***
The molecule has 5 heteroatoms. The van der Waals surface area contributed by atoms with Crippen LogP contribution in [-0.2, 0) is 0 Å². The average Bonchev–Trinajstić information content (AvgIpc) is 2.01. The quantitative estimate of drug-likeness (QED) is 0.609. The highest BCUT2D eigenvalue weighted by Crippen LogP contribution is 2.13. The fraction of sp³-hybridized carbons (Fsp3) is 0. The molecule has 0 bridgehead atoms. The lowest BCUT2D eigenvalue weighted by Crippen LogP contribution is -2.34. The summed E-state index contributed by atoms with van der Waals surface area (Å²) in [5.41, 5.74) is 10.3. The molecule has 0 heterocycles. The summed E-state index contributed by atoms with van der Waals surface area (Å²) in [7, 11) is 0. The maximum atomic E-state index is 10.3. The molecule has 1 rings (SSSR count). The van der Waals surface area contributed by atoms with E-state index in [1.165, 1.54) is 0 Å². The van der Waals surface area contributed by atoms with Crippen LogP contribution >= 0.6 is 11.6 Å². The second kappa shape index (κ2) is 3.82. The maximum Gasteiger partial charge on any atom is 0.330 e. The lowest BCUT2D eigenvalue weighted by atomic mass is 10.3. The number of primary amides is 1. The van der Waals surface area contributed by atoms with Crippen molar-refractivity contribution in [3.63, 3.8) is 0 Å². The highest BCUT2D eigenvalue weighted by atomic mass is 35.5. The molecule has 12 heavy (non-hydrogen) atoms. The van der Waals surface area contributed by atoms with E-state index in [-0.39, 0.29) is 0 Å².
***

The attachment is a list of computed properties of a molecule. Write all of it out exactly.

The molecule has 5 heteroatoms. The van der Waals surface area contributed by atoms with Crippen LogP contribution in [-0.2, 0) is 0 Å². The average Bonchev–Trinajstić information content (AvgIpc) is 2.01. The quantitative estimate of drug-likeness (QED) is 0.609. The highest BCUT2D eigenvalue weighted by Crippen LogP contribution is 2.13. The fraction of sp³-hybridized carbons (Fsp3) is 0. The molecule has 0 bridgehead atoms. The lowest BCUT2D eigenvalue weighted by Crippen LogP contribution is -2.34. The summed E-state index contributed by atoms with van der Waals surface area (Å²) in [5.41, 5.74) is 10.3. The molecule has 0 heterocycles. The summed E-state index contributed by atoms with van der Waals surface area (Å²) in [7, 11) is 0. The maximum atomic E-state index is 10.3. The molecule has 1 rings (SSSR count). The van der Waals surface area contributed by atoms with E-state index in [1.165, 1.54) is 0 Å². The van der Waals surface area contributed by atoms with Crippen LogP contribution >= 0.6 is 11.6 Å². The second kappa shape index (κ2) is 3.82. The maximum Gasteiger partial charge on any atom is 0.330 e. The lowest BCUT2D eigenvalue weighted by atomic mass is 10.3. The number of primary amides is 1. The van der Waals surface area contributed by atoms with Crippen molar-refractivity contribution in [3.63, 3.8) is 0 Å². The highest BCUT2D eigenvalue weighted by atomic mass is 35.5. The molecule has 12 heavy (non-hydrogen) atoms. The van der Waals surface area contributed by atoms with E-state index in [-0.39, 0.29) is 0 Å².